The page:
I tried so desperately to hold it together, day after day, and to wish away the feelings of guilt, failure, and emptiness. I stared at the miracle I had and wished so badly that I could stop feeling so horribly sad in the midst of my little one. I didn’t feel that overwhelming love that many mothers do. I didn’t cry when my son was born. All I remember thinking was, “this is my life now.” As the days became months, I smiled and carefully maintained an appearance of stability as best I could until I was alone and able to collapse into myself.
I won’t say I was overly surprised I had postpartum depression. But now here I was, surrounded by love in its purest form–a very healthy, beautiful baby boy. I had a difficult pregnancy that I was trying to recover from, and breastfeeding was not going well. My constant companions were intense irritability, anxiety, sadness, and an unending feeling of being overwhelmed. I cried a lot–sometimes for hours on end. I didn’t feel like myself; I didn’t feel normal. People kept telling me that it would get better, but I cringed every single time because it wasn’t getting better.
My husband kept asking if I was ok, and I would make the excuse that I was just tired. But, I was
T.I.R.E.D: T-torn I-insecure R-ruined E-emotional D-depressed. I was ashamed, embarrassed, and worried about what others would think or say. I felt like I was a horrible mother and that my child and husband would be better off without me. I thought that if I tried harder, smiled more, exercised more, ate better, or got my hormones under control things would get better. I was certain I had to take care of this alone and that I could not tell anyone. I felt completely and utterly alone.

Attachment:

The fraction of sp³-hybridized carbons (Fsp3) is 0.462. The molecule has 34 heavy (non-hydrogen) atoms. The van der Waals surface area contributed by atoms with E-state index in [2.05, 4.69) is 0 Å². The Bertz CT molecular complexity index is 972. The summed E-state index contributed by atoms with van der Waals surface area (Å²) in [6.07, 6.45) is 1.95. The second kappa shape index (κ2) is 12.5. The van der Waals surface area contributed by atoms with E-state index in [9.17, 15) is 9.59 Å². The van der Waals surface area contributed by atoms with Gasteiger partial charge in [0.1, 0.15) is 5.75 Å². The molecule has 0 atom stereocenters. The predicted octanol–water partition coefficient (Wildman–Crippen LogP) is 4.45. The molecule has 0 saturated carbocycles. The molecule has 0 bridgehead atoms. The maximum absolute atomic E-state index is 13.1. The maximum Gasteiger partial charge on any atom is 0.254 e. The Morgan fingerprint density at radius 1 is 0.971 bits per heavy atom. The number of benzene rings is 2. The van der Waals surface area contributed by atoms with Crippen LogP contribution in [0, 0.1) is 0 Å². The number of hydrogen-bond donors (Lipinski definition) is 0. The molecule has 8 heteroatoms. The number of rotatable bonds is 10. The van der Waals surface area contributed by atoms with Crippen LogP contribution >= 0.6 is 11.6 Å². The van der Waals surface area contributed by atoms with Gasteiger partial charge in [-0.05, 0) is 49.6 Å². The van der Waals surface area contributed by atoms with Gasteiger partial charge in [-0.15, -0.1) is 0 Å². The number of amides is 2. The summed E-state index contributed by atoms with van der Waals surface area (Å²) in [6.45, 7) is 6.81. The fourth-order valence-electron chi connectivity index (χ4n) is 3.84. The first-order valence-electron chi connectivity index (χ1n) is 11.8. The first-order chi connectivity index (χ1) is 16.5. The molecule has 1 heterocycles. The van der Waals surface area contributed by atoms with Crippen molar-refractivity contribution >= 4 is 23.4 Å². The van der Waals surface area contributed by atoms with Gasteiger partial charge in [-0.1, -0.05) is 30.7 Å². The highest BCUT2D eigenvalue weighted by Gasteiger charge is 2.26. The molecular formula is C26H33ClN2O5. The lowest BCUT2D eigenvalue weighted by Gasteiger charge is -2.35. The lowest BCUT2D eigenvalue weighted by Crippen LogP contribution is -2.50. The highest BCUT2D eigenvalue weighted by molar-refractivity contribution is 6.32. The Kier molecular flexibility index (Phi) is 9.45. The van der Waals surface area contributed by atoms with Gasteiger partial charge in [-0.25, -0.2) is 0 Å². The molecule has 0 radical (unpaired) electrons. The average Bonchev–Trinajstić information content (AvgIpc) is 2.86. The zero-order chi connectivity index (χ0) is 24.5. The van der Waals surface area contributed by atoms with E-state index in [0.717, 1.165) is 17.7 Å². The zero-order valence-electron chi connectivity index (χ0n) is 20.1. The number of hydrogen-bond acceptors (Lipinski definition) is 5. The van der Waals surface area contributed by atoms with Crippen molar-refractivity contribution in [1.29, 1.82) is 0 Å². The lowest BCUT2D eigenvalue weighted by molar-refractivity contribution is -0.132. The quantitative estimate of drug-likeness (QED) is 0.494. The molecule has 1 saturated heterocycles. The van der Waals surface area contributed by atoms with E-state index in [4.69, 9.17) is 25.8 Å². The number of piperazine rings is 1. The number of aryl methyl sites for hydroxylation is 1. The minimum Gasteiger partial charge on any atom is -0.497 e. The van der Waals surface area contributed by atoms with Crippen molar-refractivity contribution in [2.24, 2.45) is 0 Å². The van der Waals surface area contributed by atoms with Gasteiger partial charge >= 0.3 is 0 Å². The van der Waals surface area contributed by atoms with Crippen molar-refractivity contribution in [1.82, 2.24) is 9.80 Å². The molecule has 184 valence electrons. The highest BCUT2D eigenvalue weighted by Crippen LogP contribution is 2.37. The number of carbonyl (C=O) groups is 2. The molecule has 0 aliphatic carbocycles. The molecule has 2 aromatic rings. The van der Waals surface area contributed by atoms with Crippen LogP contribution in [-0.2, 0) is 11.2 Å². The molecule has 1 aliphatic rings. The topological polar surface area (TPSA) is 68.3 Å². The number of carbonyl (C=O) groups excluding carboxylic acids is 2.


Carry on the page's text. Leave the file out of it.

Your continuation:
One day, my husband looked me and asked me what was going on. I told him everything I was feeling. Specifically, I didn’t want a kid right now, it wasn’t MY plan, there are so many women who want what I have, so why me? I felt lost, dark, and couldn’t shake it. We finally came to a conclusion that I needed to call my doctor and get extra help, and that it was ok to not be ok. Then the next day, after much hesitation, I picked up the phone to call. Soon after, I went into the office and saw a nurse practitioner. She saw me. She heard me. She mentioned medications that might help. After careful consideration and having fears about antidepressants and the side effects, I elected to take a low-dose prescription. It was an internal battle, and some days I hated myself for needing it. I thought I was weak. I even faced additional challenges as I waited for the medication to work. I asked myself why I wasn’t getting better with the snap of my fingers. That’s what the meds were for, right?
After a while, I came to see that nothing could be further from the truth. I had to seek countless hours of help, all different kinds of help. I was able to understand that even if I was struggling, I deserved to feel better. Postpartum depression is real, and it can feel devastating. Those who are struggling with it need and deserve to be recognized.
Even though I’m still battling depression, with the right treatment, we have found light. My hope is that telling my story will help someone who is also struggling. Postpartum depression and anxiety can be a very scary thing to deal with, and it’s ok to not be ok. It’s ok to get help–that does not make you a bad person, mom, or wife. You are not alone.